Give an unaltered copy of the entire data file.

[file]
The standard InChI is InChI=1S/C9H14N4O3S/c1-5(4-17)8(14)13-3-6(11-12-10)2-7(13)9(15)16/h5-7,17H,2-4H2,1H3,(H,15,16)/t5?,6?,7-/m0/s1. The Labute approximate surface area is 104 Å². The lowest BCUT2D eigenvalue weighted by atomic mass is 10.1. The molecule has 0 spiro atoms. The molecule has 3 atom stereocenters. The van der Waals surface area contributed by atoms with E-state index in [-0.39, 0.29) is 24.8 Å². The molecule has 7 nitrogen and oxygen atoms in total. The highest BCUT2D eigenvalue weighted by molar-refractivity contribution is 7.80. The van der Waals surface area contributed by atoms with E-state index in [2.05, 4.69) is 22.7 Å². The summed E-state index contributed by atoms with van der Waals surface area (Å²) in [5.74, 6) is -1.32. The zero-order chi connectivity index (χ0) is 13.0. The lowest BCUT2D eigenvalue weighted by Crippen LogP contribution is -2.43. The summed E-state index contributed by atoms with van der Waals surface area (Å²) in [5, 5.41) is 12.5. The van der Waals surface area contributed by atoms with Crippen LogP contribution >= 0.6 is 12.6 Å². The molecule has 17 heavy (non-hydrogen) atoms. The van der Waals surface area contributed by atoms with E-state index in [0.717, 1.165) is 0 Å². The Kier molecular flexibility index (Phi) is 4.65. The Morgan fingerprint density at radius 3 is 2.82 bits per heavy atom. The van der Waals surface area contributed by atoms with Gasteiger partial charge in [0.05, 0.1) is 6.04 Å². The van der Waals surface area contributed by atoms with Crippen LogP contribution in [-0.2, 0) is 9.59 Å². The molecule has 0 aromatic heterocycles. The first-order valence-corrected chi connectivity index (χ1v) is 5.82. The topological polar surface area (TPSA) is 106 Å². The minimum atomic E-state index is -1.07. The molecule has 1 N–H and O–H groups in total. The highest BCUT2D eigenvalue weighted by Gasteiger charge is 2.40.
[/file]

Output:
The standard InChI is InChI=1S/C9H14N4O3S/c1-5(4-17)8(14)13-3-6(11-12-10)2-7(13)9(15)16/h5-7,17H,2-4H2,1H3,(H,15,16)/t5?,6?,7-/m0/s1. The Labute approximate surface area is 104 Å². The lowest BCUT2D eigenvalue weighted by atomic mass is 10.1. The molecule has 0 spiro atoms. The molecule has 3 atom stereocenters. The van der Waals surface area contributed by atoms with E-state index in [-0.39, 0.29) is 24.8 Å². The molecule has 7 nitrogen and oxygen atoms in total. The highest BCUT2D eigenvalue weighted by molar-refractivity contribution is 7.80. The van der Waals surface area contributed by atoms with E-state index in [2.05, 4.69) is 22.7 Å². The summed E-state index contributed by atoms with van der Waals surface area (Å²) in [5.74, 6) is -1.32. The zero-order chi connectivity index (χ0) is 13.0. The lowest BCUT2D eigenvalue weighted by Crippen LogP contribution is -2.43. The summed E-state index contributed by atoms with van der Waals surface area (Å²) in [5, 5.41) is 12.5. The van der Waals surface area contributed by atoms with Crippen LogP contribution >= 0.6 is 12.6 Å². The molecule has 17 heavy (non-hydrogen) atoms. The van der Waals surface area contributed by atoms with E-state index in [0.717, 1.165) is 0 Å². The Kier molecular flexibility index (Phi) is 4.65. The Morgan fingerprint density at radius 3 is 2.82 bits per heavy atom. The van der Waals surface area contributed by atoms with Gasteiger partial charge in [0.05, 0.1) is 6.04 Å². The van der Waals surface area contributed by atoms with Crippen LogP contribution in [-0.2, 0) is 9.59 Å². The molecule has 0 aromatic heterocycles. The first-order valence-corrected chi connectivity index (χ1v) is 5.82. The topological polar surface area (TPSA) is 106 Å². The minimum atomic E-state index is -1.07. The molecule has 1 N–H and O–H groups in total. The highest BCUT2D eigenvalue weighted by Gasteiger charge is 2.40.